I tend to ignore ESPN.com when I can, partly because I have developed certain tastes for certain writers that work for certain other sites, but mostly because I think the content provided by ESPN can sometimes resemble a warm bucket of piss. This is definitely not indicative of every writer that works for ESPN, but when you employ the likes of Rick Reilly, your margin for error is significantly reduced in my mind.
I especially shy away from the college football content provided by ESPN.com – the way they did the great Bruce Feldman left a sour taste in my mouth and certain bloggers covering the Big 12 never really impressed me much. However, sometimes the midweek doldrums of the college football news cycle lead me to see what ESPN.com has to offer. This morning was one of those times.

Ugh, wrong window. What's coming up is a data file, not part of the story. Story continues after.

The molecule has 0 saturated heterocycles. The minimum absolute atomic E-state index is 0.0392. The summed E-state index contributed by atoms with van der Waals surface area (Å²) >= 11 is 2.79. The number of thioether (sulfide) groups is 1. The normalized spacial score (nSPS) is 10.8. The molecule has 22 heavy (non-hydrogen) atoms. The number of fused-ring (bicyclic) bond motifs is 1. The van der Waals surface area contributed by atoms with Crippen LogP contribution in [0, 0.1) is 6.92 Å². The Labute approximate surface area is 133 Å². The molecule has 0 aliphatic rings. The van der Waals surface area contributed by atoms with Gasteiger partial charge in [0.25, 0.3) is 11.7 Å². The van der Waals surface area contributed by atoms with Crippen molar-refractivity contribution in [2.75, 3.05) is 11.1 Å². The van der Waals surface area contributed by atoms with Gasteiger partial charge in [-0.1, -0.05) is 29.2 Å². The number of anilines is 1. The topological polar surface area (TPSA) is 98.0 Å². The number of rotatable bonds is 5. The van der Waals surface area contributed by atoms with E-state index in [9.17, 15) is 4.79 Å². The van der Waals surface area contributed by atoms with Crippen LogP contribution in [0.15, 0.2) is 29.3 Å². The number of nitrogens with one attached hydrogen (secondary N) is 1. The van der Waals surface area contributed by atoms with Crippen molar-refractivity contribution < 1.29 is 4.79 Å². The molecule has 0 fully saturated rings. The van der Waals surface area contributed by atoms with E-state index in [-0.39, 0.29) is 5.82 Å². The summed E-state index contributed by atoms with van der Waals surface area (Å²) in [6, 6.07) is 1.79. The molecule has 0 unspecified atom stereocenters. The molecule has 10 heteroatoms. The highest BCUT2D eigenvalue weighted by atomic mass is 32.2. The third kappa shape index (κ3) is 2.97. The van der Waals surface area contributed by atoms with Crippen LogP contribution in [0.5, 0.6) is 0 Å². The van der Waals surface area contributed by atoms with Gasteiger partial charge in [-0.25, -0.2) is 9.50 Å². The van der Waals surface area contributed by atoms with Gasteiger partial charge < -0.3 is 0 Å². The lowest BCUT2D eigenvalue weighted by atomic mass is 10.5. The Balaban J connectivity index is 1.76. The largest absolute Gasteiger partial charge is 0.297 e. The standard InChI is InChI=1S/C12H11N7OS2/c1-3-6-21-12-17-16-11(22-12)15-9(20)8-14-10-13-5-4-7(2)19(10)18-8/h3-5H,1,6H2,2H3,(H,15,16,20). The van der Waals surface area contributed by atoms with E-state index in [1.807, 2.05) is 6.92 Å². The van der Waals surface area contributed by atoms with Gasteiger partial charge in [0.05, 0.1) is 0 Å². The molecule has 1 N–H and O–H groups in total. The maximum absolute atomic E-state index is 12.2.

The front page of ESPN.com was hyping the Heisman race, with a little thumbnail of our very own Johnny Manziel. Naturally, I was pulled in like a moth to the light, only to discover that “The Football Scientist” who “uses proprietary metrics from game tape study” aka “NFL Insider” KC Joyner was using his platform to convince the masses that Georgia’s Aaron Murray, not A&M’s Johnny Manziel, should be the SEC’s best shot at winning the Heisman trophy.
Thanks, KC, for giving me such a good laugh. In all honesty I'm not too concerned about this topic, as I don't think Aaron Murray has any legitimate shot at the Heismant trophy. The actual logic of KC Joyner's column is what got me a little fired up. The arguments don't hold water.
Now, I’ll blow apart this lovely writing bit by bit, with actual “metrics”. The piece begins:
“In a season where there isn't one player who stands head and shoulders above the rest of the field, it is easy to see why someone like Texas A&M Aggies quarterback Johnny Manziel (aka Johnny Football) would have a strong candidacy for the Heisman Trophy.”